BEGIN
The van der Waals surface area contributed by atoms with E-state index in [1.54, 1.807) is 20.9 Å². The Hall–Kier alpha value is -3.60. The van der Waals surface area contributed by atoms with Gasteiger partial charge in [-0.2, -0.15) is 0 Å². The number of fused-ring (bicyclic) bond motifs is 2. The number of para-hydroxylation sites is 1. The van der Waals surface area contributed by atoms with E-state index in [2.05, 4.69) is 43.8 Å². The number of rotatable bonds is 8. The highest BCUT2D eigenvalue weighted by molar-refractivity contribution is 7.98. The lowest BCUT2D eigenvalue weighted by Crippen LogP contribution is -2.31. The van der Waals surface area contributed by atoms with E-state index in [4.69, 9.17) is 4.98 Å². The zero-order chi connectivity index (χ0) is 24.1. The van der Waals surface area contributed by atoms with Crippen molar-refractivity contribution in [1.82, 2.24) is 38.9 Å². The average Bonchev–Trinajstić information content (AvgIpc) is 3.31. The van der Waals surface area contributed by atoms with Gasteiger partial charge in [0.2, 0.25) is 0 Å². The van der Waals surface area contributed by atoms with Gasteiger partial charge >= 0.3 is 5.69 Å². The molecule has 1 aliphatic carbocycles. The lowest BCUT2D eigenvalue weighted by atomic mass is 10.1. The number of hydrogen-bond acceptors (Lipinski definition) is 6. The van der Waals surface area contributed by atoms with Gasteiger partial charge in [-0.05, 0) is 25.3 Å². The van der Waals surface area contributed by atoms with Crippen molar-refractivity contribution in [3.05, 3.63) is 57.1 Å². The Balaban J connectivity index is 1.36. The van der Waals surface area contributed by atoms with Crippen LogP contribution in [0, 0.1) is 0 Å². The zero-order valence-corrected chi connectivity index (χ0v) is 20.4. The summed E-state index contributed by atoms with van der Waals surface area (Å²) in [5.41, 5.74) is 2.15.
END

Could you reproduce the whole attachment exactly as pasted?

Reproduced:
The van der Waals surface area contributed by atoms with E-state index in [1.54, 1.807) is 20.9 Å². The Hall–Kier alpha value is -3.60. The van der Waals surface area contributed by atoms with Gasteiger partial charge in [-0.2, -0.15) is 0 Å². The number of fused-ring (bicyclic) bond motifs is 2. The number of para-hydroxylation sites is 1. The van der Waals surface area contributed by atoms with E-state index in [2.05, 4.69) is 43.8 Å². The number of rotatable bonds is 8. The highest BCUT2D eigenvalue weighted by molar-refractivity contribution is 7.98. The lowest BCUT2D eigenvalue weighted by Crippen LogP contribution is -2.31. The van der Waals surface area contributed by atoms with E-state index in [4.69, 9.17) is 4.98 Å². The zero-order chi connectivity index (χ0) is 24.1. The van der Waals surface area contributed by atoms with Crippen molar-refractivity contribution in [1.82, 2.24) is 38.9 Å². The average Bonchev–Trinajstić information content (AvgIpc) is 3.31. The van der Waals surface area contributed by atoms with Gasteiger partial charge in [0.2, 0.25) is 0 Å². The van der Waals surface area contributed by atoms with Gasteiger partial charge >= 0.3 is 5.69 Å². The molecule has 1 aliphatic carbocycles. The lowest BCUT2D eigenvalue weighted by atomic mass is 10.1. The number of hydrogen-bond acceptors (Lipinski definition) is 6. The van der Waals surface area contributed by atoms with Gasteiger partial charge in [-0.05, 0) is 25.3 Å². The van der Waals surface area contributed by atoms with Crippen molar-refractivity contribution in [3.05, 3.63) is 57.1 Å². The Balaban J connectivity index is 1.36. The van der Waals surface area contributed by atoms with Crippen LogP contribution in [0, 0.1) is 0 Å². The zero-order valence-corrected chi connectivity index (χ0v) is 20.4. The summed E-state index contributed by atoms with van der Waals surface area (Å²) in [5.41, 5.74) is 2.15.